Evangelicals Urge Legislative Solution to Visa Issues Impacting Pastors and Vulnerable Children

 In Press Releases

WASHINGTON, D.C. — Today, a coalition of evangelical denominations and organizations sent a letter to Members of Congress, pleading for action to resolve a bureaucratic immigration challenge that is inhibiting their ministries.

Many evangelical churches and denominations have long relied upon the Religious Worker Visa program to lawfully employ pastors and other ministers born outside of the U.S. Existing law allows such individuals to renew a temporary visa for a maximum of five years. Generally, this has been enough time for them to adjust their status to an immigrant visa based on the sponsorship of their church or denomination. 

In recent months, the backlog for immigrant visas in the EB-4 employment-based category, which includes Religious Worker Visas, has reached five years. This is creating uncertainty for religious workers who would have to leave the U.S. (and their congregations) in order to comply with the process and requirements for a permanent legal status.  

“This bureaucratic problem presents a significant hindrance to the practice of our religious faith, as our churches depend upon pastors who can be physically present to lead and minister to their congregations,” the letter says.

This backlog is largely a function of the significant increase in the number of visa requests for Special Immigrant Juvenile (SIJ) visas for youth who have been abandoned, abused or neglected, because SIJ visas are inexplicably processed in the same EB-4 category, even though they are not employer-sponsored visas.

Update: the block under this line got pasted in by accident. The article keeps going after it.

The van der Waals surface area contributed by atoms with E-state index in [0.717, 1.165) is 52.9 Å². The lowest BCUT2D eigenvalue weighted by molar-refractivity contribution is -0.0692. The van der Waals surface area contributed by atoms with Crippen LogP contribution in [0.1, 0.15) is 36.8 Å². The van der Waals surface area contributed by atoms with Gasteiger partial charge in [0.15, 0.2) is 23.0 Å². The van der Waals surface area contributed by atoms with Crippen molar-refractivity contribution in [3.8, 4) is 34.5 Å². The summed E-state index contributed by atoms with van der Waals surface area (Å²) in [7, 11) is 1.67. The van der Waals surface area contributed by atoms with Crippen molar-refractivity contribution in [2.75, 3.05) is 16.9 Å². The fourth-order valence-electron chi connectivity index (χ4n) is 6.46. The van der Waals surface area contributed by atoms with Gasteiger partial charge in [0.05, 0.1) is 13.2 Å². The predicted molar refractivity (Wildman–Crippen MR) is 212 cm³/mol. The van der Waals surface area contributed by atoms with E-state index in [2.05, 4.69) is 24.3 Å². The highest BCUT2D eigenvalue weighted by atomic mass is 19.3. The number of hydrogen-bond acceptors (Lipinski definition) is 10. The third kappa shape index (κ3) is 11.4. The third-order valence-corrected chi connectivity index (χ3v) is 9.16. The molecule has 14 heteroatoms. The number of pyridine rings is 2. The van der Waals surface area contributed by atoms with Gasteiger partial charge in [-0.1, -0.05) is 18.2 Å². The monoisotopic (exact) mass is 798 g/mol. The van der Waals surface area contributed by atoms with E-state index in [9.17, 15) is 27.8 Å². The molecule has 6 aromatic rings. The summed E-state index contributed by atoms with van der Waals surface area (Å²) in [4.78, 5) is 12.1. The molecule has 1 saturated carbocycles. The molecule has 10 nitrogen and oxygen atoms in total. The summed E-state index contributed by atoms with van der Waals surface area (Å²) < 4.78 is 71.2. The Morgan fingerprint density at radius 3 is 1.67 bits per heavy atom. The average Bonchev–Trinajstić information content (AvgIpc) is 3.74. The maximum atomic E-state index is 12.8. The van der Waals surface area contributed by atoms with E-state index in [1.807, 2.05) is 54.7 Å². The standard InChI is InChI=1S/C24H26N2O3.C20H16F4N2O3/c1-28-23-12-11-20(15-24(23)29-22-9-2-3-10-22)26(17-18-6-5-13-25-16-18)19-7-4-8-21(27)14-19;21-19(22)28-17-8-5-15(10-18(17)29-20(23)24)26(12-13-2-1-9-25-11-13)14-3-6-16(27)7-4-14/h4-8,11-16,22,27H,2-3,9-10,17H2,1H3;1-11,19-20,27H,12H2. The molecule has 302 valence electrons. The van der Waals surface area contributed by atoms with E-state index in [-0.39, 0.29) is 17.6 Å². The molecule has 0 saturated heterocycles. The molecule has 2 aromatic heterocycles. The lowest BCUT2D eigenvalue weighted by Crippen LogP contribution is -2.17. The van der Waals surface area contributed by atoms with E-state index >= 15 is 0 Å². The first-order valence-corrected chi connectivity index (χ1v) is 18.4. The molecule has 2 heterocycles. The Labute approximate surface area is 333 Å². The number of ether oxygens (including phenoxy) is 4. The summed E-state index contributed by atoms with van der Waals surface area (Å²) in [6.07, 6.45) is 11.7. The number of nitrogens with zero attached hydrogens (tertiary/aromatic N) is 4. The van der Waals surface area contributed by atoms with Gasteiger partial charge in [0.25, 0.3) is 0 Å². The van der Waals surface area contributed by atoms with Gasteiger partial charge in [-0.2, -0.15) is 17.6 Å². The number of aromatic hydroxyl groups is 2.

“As evangelical Christians, we are concerned for the wellbeing of vulnerable foreign-born children, including those who have been orphaned or abandoned and thus are at elevated risks of exploitation, abuse and even human trafficking,” the letter says.  “We also, of course, want to continue to have vibrant local churches, which require qualified pastors and ministers who can lawfully minister to those with particular language and cultural backgrounds.”  

Evangelical leaders are urging Congress to pass a legislative fix exempting Special Immigrant Juvenile visas from the EB-4 visa category. A bill to do so has recently been introduced and could offer a more efficient process to both groups.

The following are quotes from several leaders of evangelical organizations who signed the letter:

Galen Carey, Vice President of Government Relations, National Association of Evangelicals:

Pastors with Religious Worker visas are very often the ones ministering to vulnerable youth who need the Special Immigrant Juvenile (SIJ) visas. It makes no sense to pit them against each other. Congress should make room for both groups by exempting the SIJ visas from numerical caps.”

Myal Greene, President & CEO, World Relief:

“It’s not logical that religious workers and vulnerable children should compete for the same visas. The Special Immigrant Juvenile visa is a vital tool to protect children, and the Religious Worker visa is valuable in helping the significant number of churches pastored by immigrants. We urge Congress to adopt a common sense approach and separate these two categories and eliminate a bureaucratic backlog.”

Hyepin Im, President & CEO, Faith and Community Empowerment:

“Many Korean-speaking congregations in the U.S., along with other immigrant-led churches, have long relied upon the Religious Worker Visa program to access trained pastors with the language and cultural skills needed to minister to mostly-immigrant congregations. In recent years, however, the incoherent way that these visas are processed in the same category as children who need a separate visa has created incredible burdens on these pastors and their churches. I pray Congress will act quickly to resolve this problem.”

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